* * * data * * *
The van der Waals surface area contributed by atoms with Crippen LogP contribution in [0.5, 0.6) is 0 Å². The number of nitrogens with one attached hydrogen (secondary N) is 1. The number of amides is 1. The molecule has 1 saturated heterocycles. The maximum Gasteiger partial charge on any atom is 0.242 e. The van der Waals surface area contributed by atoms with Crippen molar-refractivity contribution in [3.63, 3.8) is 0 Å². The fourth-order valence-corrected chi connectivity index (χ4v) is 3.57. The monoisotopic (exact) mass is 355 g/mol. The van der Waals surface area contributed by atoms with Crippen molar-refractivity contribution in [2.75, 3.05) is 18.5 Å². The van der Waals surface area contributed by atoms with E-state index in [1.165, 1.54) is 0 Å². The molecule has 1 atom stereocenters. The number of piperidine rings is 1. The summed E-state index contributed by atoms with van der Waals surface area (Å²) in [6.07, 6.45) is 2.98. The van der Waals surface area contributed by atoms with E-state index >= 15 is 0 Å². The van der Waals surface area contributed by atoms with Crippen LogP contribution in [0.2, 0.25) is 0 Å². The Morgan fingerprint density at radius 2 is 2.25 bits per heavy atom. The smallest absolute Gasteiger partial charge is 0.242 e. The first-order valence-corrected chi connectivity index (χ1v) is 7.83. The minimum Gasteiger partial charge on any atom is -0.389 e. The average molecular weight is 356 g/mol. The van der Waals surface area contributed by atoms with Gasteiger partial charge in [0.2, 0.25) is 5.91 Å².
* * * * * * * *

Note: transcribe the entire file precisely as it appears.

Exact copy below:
The van der Waals surface area contributed by atoms with Crippen LogP contribution in [0.5, 0.6) is 0 Å². The number of nitrogens with one attached hydrogen (secondary N) is 1. The number of amides is 1. The molecule has 1 saturated heterocycles. The maximum Gasteiger partial charge on any atom is 0.242 e. The van der Waals surface area contributed by atoms with Crippen molar-refractivity contribution in [3.63, 3.8) is 0 Å². The fourth-order valence-corrected chi connectivity index (χ4v) is 3.57. The monoisotopic (exact) mass is 355 g/mol. The van der Waals surface area contributed by atoms with Crippen molar-refractivity contribution in [2.75, 3.05) is 18.5 Å². The van der Waals surface area contributed by atoms with E-state index in [1.165, 1.54) is 0 Å². The molecule has 1 atom stereocenters. The number of piperidine rings is 1. The summed E-state index contributed by atoms with van der Waals surface area (Å²) in [6.07, 6.45) is 2.98. The van der Waals surface area contributed by atoms with E-state index >= 15 is 0 Å². The van der Waals surface area contributed by atoms with Crippen LogP contribution in [0.2, 0.25) is 0 Å². The Morgan fingerprint density at radius 2 is 2.25 bits per heavy atom. The smallest absolute Gasteiger partial charge is 0.242 e. The first-order valence-corrected chi connectivity index (χ1v) is 7.83. The minimum Gasteiger partial charge on any atom is -0.389 e. The average molecular weight is 356 g/mol. The van der Waals surface area contributed by atoms with Gasteiger partial charge in [0.2, 0.25) is 5.91 Å².